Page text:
“I was telling my class the other day, rarely has African American theatre had the luxury of doing theatre merely for art’s sake,” said Ron Himes, founder and producing director of the St. Louis Black Repertory Company.
This week they opened their 41st season with Colman Domingo’s “Dot” at Washington University’s Edison Theatre. The play is humorous, but it is framed around the serious issue. The play’s namesake and family matriarch is suffering with the early stages of dementia and Alzheimer’s disease.
Dot is the mother of three, but the eldest daughter bears the heavy load of handling her mother’s day-to-day care.
“It’s like two days before Christmas and she’s planning to have this big ‘come to Jesus’ meeting with her siblings – you know, to let them know she needs some help,” Himes said.
The eldest sibling has her work cut out for her in getting the family to come together for Dot’s sake.
Her son surprises the family with his white husband. The youngest daughter has fallen hard from her 15 minutes of fame as a reality starlet and is forced to return to work as a store cashier – while living in her older sister’s basement.
“It’s a wonderful play. There is definitely a lot going on,” Himes said. “But their mother’s health eventually brings them closer as a family.”
“Dot” stars Jacqueline Thompson, Chauncy Thomas, Thomasina Clarke, Heather Beal, Courtney Elaine Brown, Paul Edwards and Ryan Lawson-Maeske and plays through September 24th at The Edison.
Their mother’s health crisis is a topic that hits home for many African American families.
“Early on when I started reading about the play, I started looking at the statistics,” said Himes, who also directs the play. “I noticed it’s one of those things now where nobody understands why but African American’s are getting Alzheimer’s at twice the rate of white people.
“Ten percent of white people over the age of 70 are getting it versus 21 percent of blacks over 70. It’s not necessarily a taboo, but it’s not something we are really talking about.”
They have partnered with the Alzheimer’s Research Project out of the Washington University Medical School and the Alzheimer’s Association for this production.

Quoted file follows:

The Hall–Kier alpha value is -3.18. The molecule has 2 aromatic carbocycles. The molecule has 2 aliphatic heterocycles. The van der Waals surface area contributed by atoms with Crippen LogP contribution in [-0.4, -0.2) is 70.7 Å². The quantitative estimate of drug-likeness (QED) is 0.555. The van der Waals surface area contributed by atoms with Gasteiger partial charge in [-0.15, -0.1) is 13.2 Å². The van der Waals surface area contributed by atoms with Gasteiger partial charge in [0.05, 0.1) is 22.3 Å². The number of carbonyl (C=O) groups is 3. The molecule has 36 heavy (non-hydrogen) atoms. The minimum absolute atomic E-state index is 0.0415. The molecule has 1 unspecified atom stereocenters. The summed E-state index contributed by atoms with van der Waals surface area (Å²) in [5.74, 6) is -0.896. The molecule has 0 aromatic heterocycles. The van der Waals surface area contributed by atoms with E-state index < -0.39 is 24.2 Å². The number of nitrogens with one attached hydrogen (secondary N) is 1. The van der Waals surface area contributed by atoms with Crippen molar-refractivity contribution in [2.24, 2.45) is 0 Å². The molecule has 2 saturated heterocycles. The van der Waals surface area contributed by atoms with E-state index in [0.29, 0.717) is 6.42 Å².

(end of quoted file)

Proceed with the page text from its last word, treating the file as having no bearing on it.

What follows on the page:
It’s the second time The Black Rep has partnered with Alzheimer’s organizations as a result of a play that were producing. A few years ago, they did a play called “For Pete’s Sake.”
“It’s some information that we need to get out – and I’m sure that these agencies have been trying to get out – but this play can serve as a vehicle in that way,” Himes said. “It’s been a great thing to be able to partner with the agencies who that is their direct mission. We’ve been able to work together to get the information out to the African American community.”
The organizations will participate in post-show discussions during the run of the play and assist the company with the process of capturing the effects of dementia with authenticity and grace as they were mounting the show.
Aligning the arts in the name of public health is nothing new to the Black Rep. According to Himes, it falls in line with the company’s mission of heightening the social and cultural education of the community.
“We’ve done pieces that dealt with teen pregnancy. We’ve done pieces that have dealt with lead poisoning. We’ve done pieces that have dealt with sickle cell and HIV/AIDS,” Himes said. “For me it is a vehicle that allows us to service the community as a resource in getting information out. I see our work being a vehicle for this kind of education and dissemination of information.
The theatre that we have done has always been political and relevant to contemporary issues and the community – and that includes our health.”
The Black Rep’s presentation of “Dot” continues through September 24 at The Edison Theatre at Washington University. For more information, visit www.blackrep.org or call (314) 534-3810.